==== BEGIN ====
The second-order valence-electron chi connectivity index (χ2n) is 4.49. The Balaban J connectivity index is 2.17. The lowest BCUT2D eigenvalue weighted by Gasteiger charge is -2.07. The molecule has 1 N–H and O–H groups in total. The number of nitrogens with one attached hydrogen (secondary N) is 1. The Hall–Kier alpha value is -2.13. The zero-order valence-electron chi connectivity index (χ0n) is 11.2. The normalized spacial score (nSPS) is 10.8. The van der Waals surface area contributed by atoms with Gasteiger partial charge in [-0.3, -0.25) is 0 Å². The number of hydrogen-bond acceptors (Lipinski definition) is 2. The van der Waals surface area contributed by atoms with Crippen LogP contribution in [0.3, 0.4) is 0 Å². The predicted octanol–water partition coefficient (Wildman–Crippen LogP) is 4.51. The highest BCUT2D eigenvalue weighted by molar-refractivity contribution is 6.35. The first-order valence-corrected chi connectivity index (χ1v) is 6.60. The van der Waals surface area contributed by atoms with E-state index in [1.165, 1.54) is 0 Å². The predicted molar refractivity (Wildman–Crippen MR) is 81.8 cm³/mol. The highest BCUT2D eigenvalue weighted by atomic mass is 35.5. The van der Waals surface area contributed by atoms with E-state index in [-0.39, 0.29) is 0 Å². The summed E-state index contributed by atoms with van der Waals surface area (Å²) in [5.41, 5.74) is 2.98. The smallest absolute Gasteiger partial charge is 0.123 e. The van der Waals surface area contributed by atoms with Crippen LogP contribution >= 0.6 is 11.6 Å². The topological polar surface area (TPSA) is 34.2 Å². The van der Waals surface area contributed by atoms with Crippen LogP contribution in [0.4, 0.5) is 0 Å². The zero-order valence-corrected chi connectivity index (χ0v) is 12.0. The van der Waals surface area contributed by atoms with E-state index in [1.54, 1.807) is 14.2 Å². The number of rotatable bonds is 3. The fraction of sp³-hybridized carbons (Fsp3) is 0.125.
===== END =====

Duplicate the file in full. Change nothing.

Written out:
The second-order valence-electron chi connectivity index (χ2n) is 4.49. The Balaban J connectivity index is 2.17. The lowest BCUT2D eigenvalue weighted by Gasteiger charge is -2.07. The molecule has 1 N–H and O–H groups in total. The number of nitrogens with one attached hydrogen (secondary N) is 1. The Hall–Kier alpha value is -2.13. The zero-order valence-electron chi connectivity index (χ0n) is 11.2. The normalized spacial score (nSPS) is 10.8. The van der Waals surface area contributed by atoms with Gasteiger partial charge in [-0.3, -0.25) is 0 Å². The number of hydrogen-bond acceptors (Lipinski definition) is 2. The van der Waals surface area contributed by atoms with Crippen LogP contribution in [0.3, 0.4) is 0 Å². The predicted octanol–water partition coefficient (Wildman–Crippen LogP) is 4.51. The highest BCUT2D eigenvalue weighted by molar-refractivity contribution is 6.35. The first-order valence-corrected chi connectivity index (χ1v) is 6.60. The van der Waals surface area contributed by atoms with E-state index in [1.165, 1.54) is 0 Å². The predicted molar refractivity (Wildman–Crippen MR) is 81.8 cm³/mol. The highest BCUT2D eigenvalue weighted by atomic mass is 35.5. The van der Waals surface area contributed by atoms with E-state index in [-0.39, 0.29) is 0 Å². The summed E-state index contributed by atoms with van der Waals surface area (Å²) in [5.41, 5.74) is 2.98. The smallest absolute Gasteiger partial charge is 0.123 e. The van der Waals surface area contributed by atoms with Crippen LogP contribution >= 0.6 is 11.6 Å². The topological polar surface area (TPSA) is 34.2 Å². The van der Waals surface area contributed by atoms with Crippen LogP contribution in [0.4, 0.5) is 0 Å². The zero-order valence-corrected chi connectivity index (χ0v) is 12.0. The van der Waals surface area contributed by atoms with E-state index in [1.54, 1.807) is 14.2 Å². The number of rotatable bonds is 3. The fraction of sp³-hybridized carbons (Fsp3) is 0.125.